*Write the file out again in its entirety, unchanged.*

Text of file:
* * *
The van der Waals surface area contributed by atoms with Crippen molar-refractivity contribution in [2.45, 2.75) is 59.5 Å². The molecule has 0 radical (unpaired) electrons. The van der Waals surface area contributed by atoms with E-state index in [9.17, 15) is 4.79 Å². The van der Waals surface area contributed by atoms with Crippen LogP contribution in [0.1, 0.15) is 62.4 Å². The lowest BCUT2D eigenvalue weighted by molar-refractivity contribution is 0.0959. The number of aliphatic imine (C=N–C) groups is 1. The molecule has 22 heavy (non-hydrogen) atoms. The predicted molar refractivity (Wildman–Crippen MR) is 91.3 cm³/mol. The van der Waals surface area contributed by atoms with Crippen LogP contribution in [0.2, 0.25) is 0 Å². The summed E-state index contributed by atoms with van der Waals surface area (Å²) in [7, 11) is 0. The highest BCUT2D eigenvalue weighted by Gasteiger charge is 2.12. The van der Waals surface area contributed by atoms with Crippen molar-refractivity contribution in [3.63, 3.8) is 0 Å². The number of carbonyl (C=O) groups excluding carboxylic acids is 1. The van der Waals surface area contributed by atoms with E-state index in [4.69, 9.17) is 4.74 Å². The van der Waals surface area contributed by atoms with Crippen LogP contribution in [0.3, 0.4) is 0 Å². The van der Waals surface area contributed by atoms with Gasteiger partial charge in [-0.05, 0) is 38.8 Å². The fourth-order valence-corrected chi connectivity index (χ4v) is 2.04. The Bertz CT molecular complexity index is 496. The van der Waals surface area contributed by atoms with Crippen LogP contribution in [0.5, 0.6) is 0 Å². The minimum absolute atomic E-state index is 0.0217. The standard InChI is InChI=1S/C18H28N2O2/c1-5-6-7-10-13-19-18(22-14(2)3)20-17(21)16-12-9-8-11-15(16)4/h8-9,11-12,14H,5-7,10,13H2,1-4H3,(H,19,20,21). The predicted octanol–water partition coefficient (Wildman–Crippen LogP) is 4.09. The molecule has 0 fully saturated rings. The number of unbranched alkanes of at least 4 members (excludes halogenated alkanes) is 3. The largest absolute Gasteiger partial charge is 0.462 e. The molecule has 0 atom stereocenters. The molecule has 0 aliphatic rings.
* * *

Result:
The van der Waals surface area contributed by atoms with Crippen molar-refractivity contribution in [2.45, 2.75) is 59.5 Å². The molecule has 0 radical (unpaired) electrons. The van der Waals surface area contributed by atoms with E-state index in [9.17, 15) is 4.79 Å². The van der Waals surface area contributed by atoms with Crippen LogP contribution in [0.1, 0.15) is 62.4 Å². The lowest BCUT2D eigenvalue weighted by molar-refractivity contribution is 0.0959. The number of aliphatic imine (C=N–C) groups is 1. The molecule has 22 heavy (non-hydrogen) atoms. The predicted molar refractivity (Wildman–Crippen MR) is 91.3 cm³/mol. The van der Waals surface area contributed by atoms with Crippen LogP contribution in [0.2, 0.25) is 0 Å². The summed E-state index contributed by atoms with van der Waals surface area (Å²) in [7, 11) is 0. The highest BCUT2D eigenvalue weighted by Gasteiger charge is 2.12. The van der Waals surface area contributed by atoms with Crippen molar-refractivity contribution in [3.63, 3.8) is 0 Å². The number of carbonyl (C=O) groups excluding carboxylic acids is 1. The van der Waals surface area contributed by atoms with E-state index in [4.69, 9.17) is 4.74 Å². The van der Waals surface area contributed by atoms with Crippen LogP contribution in [0.3, 0.4) is 0 Å². The van der Waals surface area contributed by atoms with Gasteiger partial charge in [-0.05, 0) is 38.8 Å². The fourth-order valence-corrected chi connectivity index (χ4v) is 2.04. The Bertz CT molecular complexity index is 496. The van der Waals surface area contributed by atoms with Crippen LogP contribution in [0.5, 0.6) is 0 Å². The minimum absolute atomic E-state index is 0.0217. The standard InChI is InChI=1S/C18H28N2O2/c1-5-6-7-10-13-19-18(22-14(2)3)20-17(21)16-12-9-8-11-15(16)4/h8-9,11-12,14H,5-7,10,13H2,1-4H3,(H,19,20,21). The predicted octanol–water partition coefficient (Wildman–Crippen LogP) is 4.09. The molecule has 0 fully saturated rings. The number of unbranched alkanes of at least 4 members (excludes halogenated alkanes) is 3. The largest absolute Gasteiger partial charge is 0.462 e. The molecule has 0 atom stereocenters. The molecule has 0 aliphatic rings.